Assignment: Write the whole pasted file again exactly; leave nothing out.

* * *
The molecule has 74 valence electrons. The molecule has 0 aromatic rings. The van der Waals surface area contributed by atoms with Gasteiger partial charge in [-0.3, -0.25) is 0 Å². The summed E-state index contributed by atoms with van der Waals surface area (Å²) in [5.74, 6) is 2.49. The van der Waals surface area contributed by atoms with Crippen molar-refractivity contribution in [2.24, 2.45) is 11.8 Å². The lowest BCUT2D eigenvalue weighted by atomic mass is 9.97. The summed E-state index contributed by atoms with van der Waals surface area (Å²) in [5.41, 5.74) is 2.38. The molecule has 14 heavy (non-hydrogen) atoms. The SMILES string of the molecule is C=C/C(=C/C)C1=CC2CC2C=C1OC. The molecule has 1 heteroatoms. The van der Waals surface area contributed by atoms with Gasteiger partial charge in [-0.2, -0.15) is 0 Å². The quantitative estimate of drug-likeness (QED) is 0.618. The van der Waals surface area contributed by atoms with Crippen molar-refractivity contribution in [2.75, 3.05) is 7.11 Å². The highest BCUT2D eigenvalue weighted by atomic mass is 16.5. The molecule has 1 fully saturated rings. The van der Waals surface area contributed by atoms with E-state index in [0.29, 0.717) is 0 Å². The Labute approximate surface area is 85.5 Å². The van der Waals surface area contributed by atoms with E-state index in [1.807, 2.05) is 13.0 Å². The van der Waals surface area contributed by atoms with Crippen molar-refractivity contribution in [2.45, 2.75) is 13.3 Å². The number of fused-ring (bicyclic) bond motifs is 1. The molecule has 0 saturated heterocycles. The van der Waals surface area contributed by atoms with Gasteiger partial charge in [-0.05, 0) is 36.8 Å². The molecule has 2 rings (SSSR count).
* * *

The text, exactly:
The molecule has 74 valence electrons. The molecule has 0 aromatic rings. The van der Waals surface area contributed by atoms with Gasteiger partial charge in [-0.3, -0.25) is 0 Å². The summed E-state index contributed by atoms with van der Waals surface area (Å²) in [5.74, 6) is 2.49. The van der Waals surface area contributed by atoms with Crippen molar-refractivity contribution in [2.24, 2.45) is 11.8 Å². The lowest BCUT2D eigenvalue weighted by atomic mass is 9.97. The summed E-state index contributed by atoms with van der Waals surface area (Å²) in [5.41, 5.74) is 2.38. The molecule has 14 heavy (non-hydrogen) atoms. The SMILES string of the molecule is C=C/C(=C/C)C1=CC2CC2C=C1OC. The molecule has 1 heteroatoms. The van der Waals surface area contributed by atoms with Gasteiger partial charge in [-0.2, -0.15) is 0 Å². The quantitative estimate of drug-likeness (QED) is 0.618. The van der Waals surface area contributed by atoms with Crippen molar-refractivity contribution in [2.75, 3.05) is 7.11 Å². The highest BCUT2D eigenvalue weighted by atomic mass is 16.5. The molecule has 1 fully saturated rings. The van der Waals surface area contributed by atoms with E-state index in [0.29, 0.717) is 0 Å². The Labute approximate surface area is 85.5 Å². The van der Waals surface area contributed by atoms with E-state index in [1.807, 2.05) is 13.0 Å². The van der Waals surface area contributed by atoms with Crippen molar-refractivity contribution in [2.45, 2.75) is 13.3 Å². The number of fused-ring (bicyclic) bond motifs is 1. The molecule has 0 saturated heterocycles. The van der Waals surface area contributed by atoms with Gasteiger partial charge in [-0.05, 0) is 36.8 Å². The molecule has 2 rings (SSSR count).